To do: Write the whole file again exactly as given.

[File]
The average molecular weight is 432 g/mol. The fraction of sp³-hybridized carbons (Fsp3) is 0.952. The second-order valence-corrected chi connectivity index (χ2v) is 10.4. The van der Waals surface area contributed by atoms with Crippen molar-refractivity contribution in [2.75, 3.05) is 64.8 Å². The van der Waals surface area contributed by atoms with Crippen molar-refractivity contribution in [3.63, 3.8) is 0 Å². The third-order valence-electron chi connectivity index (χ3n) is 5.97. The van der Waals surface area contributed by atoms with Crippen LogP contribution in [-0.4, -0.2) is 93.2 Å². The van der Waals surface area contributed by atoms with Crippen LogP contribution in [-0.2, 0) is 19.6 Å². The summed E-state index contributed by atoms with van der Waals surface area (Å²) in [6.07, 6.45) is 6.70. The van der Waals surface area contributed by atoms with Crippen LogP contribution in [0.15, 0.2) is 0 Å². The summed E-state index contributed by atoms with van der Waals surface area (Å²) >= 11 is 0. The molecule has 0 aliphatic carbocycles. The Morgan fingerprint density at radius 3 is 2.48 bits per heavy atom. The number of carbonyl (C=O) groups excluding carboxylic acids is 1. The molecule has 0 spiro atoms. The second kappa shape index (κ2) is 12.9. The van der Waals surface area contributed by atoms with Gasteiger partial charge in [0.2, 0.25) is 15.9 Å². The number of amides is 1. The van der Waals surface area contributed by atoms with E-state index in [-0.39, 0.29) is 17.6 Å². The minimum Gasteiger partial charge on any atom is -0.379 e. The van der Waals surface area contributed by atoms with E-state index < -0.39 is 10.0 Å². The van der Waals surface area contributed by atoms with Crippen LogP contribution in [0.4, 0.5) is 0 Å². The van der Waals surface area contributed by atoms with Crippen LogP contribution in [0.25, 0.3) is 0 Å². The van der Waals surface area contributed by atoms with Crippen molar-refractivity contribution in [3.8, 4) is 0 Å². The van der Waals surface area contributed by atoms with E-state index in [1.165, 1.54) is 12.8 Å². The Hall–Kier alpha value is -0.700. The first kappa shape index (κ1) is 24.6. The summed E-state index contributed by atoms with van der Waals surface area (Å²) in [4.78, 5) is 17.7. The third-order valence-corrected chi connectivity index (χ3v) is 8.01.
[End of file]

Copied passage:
The average molecular weight is 432 g/mol. The fraction of sp³-hybridized carbons (Fsp3) is 0.952. The second-order valence-corrected chi connectivity index (χ2v) is 10.4. The van der Waals surface area contributed by atoms with Crippen molar-refractivity contribution in [2.75, 3.05) is 64.8 Å². The van der Waals surface area contributed by atoms with Crippen molar-refractivity contribution in [3.63, 3.8) is 0 Å². The third-order valence-electron chi connectivity index (χ3n) is 5.97. The van der Waals surface area contributed by atoms with Crippen LogP contribution in [-0.4, -0.2) is 93.2 Å². The van der Waals surface area contributed by atoms with Crippen LogP contribution in [-0.2, 0) is 19.6 Å². The summed E-state index contributed by atoms with van der Waals surface area (Å²) in [6.07, 6.45) is 6.70. The van der Waals surface area contributed by atoms with Crippen LogP contribution in [0.15, 0.2) is 0 Å². The summed E-state index contributed by atoms with van der Waals surface area (Å²) >= 11 is 0. The molecule has 0 aliphatic carbocycles. The Morgan fingerprint density at radius 3 is 2.48 bits per heavy atom. The number of carbonyl (C=O) groups excluding carboxylic acids is 1. The molecule has 0 spiro atoms. The second kappa shape index (κ2) is 12.9. The van der Waals surface area contributed by atoms with Gasteiger partial charge in [0.2, 0.25) is 15.9 Å². The number of amides is 1. The van der Waals surface area contributed by atoms with E-state index in [-0.39, 0.29) is 17.6 Å². The minimum Gasteiger partial charge on any atom is -0.379 e. The van der Waals surface area contributed by atoms with E-state index < -0.39 is 10.0 Å². The van der Waals surface area contributed by atoms with Crippen LogP contribution in [0.4, 0.5) is 0 Å². The van der Waals surface area contributed by atoms with Crippen LogP contribution in [0.25, 0.3) is 0 Å². The van der Waals surface area contributed by atoms with Crippen molar-refractivity contribution in [3.8, 4) is 0 Å². The van der Waals surface area contributed by atoms with E-state index in [1.165, 1.54) is 12.8 Å². The Hall–Kier alpha value is -0.700. The first kappa shape index (κ1) is 24.6. The summed E-state index contributed by atoms with van der Waals surface area (Å²) in [4.78, 5) is 17.7. The third-order valence-corrected chi connectivity index (χ3v) is 8.01.